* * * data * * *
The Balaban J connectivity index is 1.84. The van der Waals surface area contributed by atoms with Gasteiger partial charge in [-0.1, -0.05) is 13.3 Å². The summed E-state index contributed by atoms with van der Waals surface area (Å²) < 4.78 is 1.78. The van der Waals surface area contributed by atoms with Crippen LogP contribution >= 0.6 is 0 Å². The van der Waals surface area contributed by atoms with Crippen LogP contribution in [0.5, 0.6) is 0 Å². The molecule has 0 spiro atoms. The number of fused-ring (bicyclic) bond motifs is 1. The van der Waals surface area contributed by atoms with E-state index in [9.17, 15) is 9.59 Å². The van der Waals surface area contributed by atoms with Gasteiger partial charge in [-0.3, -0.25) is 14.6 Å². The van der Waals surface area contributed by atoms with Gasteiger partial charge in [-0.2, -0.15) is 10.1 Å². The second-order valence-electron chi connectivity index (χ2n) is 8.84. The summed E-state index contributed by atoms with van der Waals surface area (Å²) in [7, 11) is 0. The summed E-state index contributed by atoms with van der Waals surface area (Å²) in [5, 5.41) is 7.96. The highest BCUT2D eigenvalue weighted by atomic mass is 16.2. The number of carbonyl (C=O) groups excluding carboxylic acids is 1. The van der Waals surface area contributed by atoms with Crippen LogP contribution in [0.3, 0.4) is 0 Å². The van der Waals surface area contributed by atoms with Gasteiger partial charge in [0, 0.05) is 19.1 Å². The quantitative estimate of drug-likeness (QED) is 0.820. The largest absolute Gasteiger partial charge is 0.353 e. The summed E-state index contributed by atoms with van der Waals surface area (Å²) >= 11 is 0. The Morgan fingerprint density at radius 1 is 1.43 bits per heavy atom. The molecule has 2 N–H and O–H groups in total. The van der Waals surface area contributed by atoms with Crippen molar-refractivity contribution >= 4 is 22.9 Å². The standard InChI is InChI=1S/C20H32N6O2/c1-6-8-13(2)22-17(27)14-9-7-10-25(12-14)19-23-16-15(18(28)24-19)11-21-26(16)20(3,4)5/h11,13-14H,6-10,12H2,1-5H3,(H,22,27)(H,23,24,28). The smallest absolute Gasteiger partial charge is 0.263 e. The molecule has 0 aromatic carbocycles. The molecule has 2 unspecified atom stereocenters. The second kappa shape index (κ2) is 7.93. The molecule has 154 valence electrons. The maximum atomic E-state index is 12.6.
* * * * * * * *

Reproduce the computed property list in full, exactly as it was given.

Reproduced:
The Balaban J connectivity index is 1.84. The van der Waals surface area contributed by atoms with Gasteiger partial charge in [-0.1, -0.05) is 13.3 Å². The summed E-state index contributed by atoms with van der Waals surface area (Å²) < 4.78 is 1.78. The van der Waals surface area contributed by atoms with Crippen LogP contribution >= 0.6 is 0 Å². The van der Waals surface area contributed by atoms with Crippen LogP contribution in [0.5, 0.6) is 0 Å². The molecule has 0 spiro atoms. The number of fused-ring (bicyclic) bond motifs is 1. The van der Waals surface area contributed by atoms with E-state index in [9.17, 15) is 9.59 Å². The van der Waals surface area contributed by atoms with Gasteiger partial charge in [-0.3, -0.25) is 14.6 Å². The van der Waals surface area contributed by atoms with Gasteiger partial charge in [-0.2, -0.15) is 10.1 Å². The second-order valence-electron chi connectivity index (χ2n) is 8.84. The summed E-state index contributed by atoms with van der Waals surface area (Å²) in [7, 11) is 0. The summed E-state index contributed by atoms with van der Waals surface area (Å²) in [5, 5.41) is 7.96. The highest BCUT2D eigenvalue weighted by atomic mass is 16.2. The number of carbonyl (C=O) groups excluding carboxylic acids is 1. The van der Waals surface area contributed by atoms with Crippen LogP contribution in [0.3, 0.4) is 0 Å². The van der Waals surface area contributed by atoms with Gasteiger partial charge in [0, 0.05) is 19.1 Å². The quantitative estimate of drug-likeness (QED) is 0.820. The largest absolute Gasteiger partial charge is 0.353 e. The summed E-state index contributed by atoms with van der Waals surface area (Å²) >= 11 is 0. The Morgan fingerprint density at radius 1 is 1.43 bits per heavy atom. The molecule has 2 N–H and O–H groups in total. The van der Waals surface area contributed by atoms with Crippen molar-refractivity contribution >= 4 is 22.9 Å². The standard InChI is InChI=1S/C20H32N6O2/c1-6-8-13(2)22-17(27)14-9-7-10-25(12-14)19-23-16-15(18(28)24-19)11-21-26(16)20(3,4)5/h11,13-14H,6-10,12H2,1-5H3,(H,22,27)(H,23,24,28). The smallest absolute Gasteiger partial charge is 0.263 e. The molecule has 0 aromatic carbocycles. The molecule has 2 unspecified atom stereocenters. The second kappa shape index (κ2) is 7.93. The molecule has 154 valence electrons. The maximum atomic E-state index is 12.6.